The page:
Paul Batho


Kit Maunsell MC (1939-2021)

It is with sadness that we report that Kit Maunsell died on his 82nd birthday on the 6th October. He had lived at Upton Manor, Hight Street for 35 years.

Kit was born in India where his father was on secondment to the Indian Political Service on October 6th 1939. He and his family returned to this country in 1944 whereupon Kit was sent to Cheltenham College. He went on to Sandhurst in 1957 and was posted to the first of his Army postings with the Gurkha Rifles in 1959. In 1960 he was posted to and joined 2/10GR Norwegian Farm Camp, Hong Kong where his rugby talent resulted in him playing at centre for Hong Kong.

Other postings were to follow including three operational tours to Borneo during one of which, when he was Company Commander, Kit was awarded the Military Cross. Kit decided to leave the army in 1968 having risen to the rank of Major (at the time he was the youngest Major in the British Army).

In 1974, after a few years working in the rag trade in Hong Kong, Kit enrolled himself for a two-year course at Cranfield Business School following which he returned to the clothing industry to work for Thomas Marshalls where he quickly rose through the ranks. In 1982 he moved to the catering industry with Letheby and Christopher as managing director and stayed with them in that role until they were taken over in 1997. From that date Kit held a mix of company directorship, including Gieves and Hawkes for ten years and he continued to invest in small publicly quoted and private companies.

It was while he was posted in Hong Kong that Kit first met Caroline whilst she was working her passage around the world. They married in 1970 and raised three lovely daughters Venetia Davidson, Chloe Tindall and Skye Veciana. The family moved from Blewbury to Upton to live in Upton Manor soon after it had been restored and saved from demolition by the previous owners. Caroline and Kit then spent a further few years continuing to renovate and improve the property.

His love of family was his first priority. He was immensely proud of his three daughters and was an active and loving grandfather until the end.

In 2003 he was an enthusiastic member of the committee that was tasked with producing an Upton Parish Plan which when published did so much to improve the social life of the village.

Kit was a huge lover of sports his favourites being Rugby, Golf, Tennis and Cricket. He personally played a lot of rugby, squash and skiing when younger. His interests in later life were reading, opera, bird watching, walking, painting, visiting Art Galleries and playing bridge with his friends and at Blewbury Bridge Club.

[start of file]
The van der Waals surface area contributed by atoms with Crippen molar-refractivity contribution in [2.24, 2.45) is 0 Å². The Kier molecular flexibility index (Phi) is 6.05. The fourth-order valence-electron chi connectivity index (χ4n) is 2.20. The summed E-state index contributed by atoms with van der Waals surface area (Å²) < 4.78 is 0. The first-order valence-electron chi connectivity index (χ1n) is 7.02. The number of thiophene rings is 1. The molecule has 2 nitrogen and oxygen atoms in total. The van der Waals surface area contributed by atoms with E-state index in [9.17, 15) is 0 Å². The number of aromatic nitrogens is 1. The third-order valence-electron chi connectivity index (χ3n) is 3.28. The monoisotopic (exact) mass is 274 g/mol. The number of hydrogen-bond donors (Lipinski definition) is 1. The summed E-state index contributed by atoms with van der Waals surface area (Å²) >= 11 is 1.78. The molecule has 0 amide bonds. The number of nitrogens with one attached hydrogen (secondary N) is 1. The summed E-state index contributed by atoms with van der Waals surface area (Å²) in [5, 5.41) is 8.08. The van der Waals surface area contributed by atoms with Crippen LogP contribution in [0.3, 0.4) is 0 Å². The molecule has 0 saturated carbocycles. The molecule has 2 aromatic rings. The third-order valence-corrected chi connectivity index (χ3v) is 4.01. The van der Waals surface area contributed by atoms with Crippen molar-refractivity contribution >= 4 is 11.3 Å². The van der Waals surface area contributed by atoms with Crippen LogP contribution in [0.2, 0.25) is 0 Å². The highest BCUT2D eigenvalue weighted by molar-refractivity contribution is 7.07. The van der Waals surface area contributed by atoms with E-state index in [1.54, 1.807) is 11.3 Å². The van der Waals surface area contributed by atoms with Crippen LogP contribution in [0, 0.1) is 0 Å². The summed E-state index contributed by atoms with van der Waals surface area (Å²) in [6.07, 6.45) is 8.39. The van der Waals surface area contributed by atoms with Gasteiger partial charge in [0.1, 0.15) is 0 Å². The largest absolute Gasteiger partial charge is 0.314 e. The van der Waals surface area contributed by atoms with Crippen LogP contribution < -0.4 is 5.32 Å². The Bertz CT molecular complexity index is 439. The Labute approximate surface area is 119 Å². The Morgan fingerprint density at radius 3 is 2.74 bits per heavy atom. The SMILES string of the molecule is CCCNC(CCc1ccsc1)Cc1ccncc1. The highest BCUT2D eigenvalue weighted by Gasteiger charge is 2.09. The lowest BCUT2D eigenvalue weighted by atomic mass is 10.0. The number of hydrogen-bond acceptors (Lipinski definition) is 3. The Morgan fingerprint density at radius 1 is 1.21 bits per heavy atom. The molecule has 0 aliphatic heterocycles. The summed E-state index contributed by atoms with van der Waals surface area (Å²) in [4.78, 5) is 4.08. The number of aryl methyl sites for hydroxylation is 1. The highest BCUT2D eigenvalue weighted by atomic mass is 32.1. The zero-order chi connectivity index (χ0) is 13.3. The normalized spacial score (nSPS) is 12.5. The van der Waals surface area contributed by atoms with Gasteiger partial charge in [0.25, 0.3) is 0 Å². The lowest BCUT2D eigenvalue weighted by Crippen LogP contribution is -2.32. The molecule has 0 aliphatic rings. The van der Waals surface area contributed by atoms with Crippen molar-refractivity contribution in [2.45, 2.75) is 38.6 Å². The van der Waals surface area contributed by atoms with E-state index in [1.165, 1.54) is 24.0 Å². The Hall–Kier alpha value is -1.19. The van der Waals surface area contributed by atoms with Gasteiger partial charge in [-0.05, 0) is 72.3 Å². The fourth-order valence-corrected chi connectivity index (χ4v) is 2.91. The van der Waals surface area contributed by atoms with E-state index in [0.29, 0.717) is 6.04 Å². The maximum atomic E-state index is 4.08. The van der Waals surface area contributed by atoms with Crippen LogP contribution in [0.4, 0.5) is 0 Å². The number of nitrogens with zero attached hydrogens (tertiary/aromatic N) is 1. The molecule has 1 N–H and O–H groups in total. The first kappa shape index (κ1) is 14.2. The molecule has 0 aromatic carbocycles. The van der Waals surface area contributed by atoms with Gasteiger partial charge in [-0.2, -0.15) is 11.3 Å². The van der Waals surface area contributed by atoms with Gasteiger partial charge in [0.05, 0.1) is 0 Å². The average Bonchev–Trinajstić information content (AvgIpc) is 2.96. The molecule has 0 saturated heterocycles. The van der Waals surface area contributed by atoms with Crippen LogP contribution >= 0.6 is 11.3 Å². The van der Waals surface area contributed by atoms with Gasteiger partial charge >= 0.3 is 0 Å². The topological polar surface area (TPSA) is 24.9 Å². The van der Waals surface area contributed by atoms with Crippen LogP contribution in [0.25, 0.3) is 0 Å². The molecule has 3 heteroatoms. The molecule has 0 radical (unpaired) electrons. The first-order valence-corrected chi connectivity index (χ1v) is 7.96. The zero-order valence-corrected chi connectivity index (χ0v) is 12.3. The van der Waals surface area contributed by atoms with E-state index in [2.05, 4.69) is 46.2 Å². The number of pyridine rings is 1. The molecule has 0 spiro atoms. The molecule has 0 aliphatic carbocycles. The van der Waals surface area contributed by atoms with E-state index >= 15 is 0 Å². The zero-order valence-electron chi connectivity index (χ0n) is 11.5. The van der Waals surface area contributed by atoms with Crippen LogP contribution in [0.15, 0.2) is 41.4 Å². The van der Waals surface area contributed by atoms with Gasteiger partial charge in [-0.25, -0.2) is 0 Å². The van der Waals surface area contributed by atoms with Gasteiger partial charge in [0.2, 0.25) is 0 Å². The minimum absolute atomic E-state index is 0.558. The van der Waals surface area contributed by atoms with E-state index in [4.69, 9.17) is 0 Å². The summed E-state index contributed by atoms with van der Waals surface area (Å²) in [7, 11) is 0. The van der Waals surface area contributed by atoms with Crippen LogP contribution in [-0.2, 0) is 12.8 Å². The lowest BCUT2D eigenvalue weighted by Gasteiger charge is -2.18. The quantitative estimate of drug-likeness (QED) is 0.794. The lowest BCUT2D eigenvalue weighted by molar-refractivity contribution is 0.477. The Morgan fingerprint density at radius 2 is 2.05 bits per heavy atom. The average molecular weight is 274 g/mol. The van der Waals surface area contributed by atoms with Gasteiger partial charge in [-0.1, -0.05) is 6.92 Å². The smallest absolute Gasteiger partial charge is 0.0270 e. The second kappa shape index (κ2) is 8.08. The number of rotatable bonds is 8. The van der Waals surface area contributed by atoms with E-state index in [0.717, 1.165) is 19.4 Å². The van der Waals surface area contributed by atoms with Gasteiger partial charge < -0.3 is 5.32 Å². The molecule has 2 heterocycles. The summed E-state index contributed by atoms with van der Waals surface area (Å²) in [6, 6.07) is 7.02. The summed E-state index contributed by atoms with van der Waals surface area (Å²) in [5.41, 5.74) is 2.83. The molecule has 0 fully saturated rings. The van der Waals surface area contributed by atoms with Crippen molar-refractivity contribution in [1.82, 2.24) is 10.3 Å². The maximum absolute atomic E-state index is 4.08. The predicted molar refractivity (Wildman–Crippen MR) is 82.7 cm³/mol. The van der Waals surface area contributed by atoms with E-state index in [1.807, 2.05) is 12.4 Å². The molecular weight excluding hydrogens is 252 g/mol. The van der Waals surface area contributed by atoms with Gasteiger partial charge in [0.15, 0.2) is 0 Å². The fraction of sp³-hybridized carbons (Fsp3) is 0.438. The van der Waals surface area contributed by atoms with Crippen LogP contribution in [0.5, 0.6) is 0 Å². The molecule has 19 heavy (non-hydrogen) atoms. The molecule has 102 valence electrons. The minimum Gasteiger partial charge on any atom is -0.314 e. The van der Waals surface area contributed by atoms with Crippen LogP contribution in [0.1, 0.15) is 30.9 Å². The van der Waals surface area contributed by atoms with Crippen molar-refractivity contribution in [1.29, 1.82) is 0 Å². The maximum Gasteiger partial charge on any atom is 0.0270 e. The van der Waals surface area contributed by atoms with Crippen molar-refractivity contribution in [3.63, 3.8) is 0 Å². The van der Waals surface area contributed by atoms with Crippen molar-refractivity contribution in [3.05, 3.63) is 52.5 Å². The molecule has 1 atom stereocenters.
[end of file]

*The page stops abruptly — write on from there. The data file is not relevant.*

Kit was known as a man of strong values and great integrity. Generous, honest, straight speaking and determined. A man who lived by his principles and high expectations. Despite his successful career in both the Army and business, he remained a modest man albeit with a great sense of humour to the last.

Mike Brown

Nature Garden update

Dear villagers and supporters,

You may have seen the nature garden site is looking a little different. Now we need your skills and energy to take the transformation even further.

On Saturday 30 October and Sunday 31 October please donate some time to plant thousands of bulbs.

Please reply to kieronhumph@gmail.com if you can come for 30 mins … or all day! (So we can buy the right amount of biscuits.)

Continue Reading Nature Garden update

Free Film Ticket

Churn Churches Action Group

With the approach of COP26, climate change is attracting

large amounts of media and public attention. As one part

of our local response we are organising a free showing of a

very powerful documentary film which has already won

many awards throughout the world.

The showing will take place in the Vale Room – Blewbury Village Hall

on Wednesday 13th October at 7.15pm

It tells the story of Kisilu, a Kenyan farmer who starts to

use his camera to capture the impact of climate change on

his family and village. A violent storm brings him into

contact with a Norwegian filmmaker, and soon he becomes

a community leader and activist on the global stage.

To reserve your free seat please email valerie.ahs@gmail.com

Progress on the Nature Garden

Over the weekend of 25-26th September we started the landscaping work on the nature garden site. The grass was removed to leave earth for the woodland shrubs, perennials, and native ground cover. The massive concrete foundations from the old playground equipment were dug up and removed from site. Smaller hardcore has been retained to form the base for the seating area and some paths. Some of the rubber matting from the slide area was also re-purposed as path base.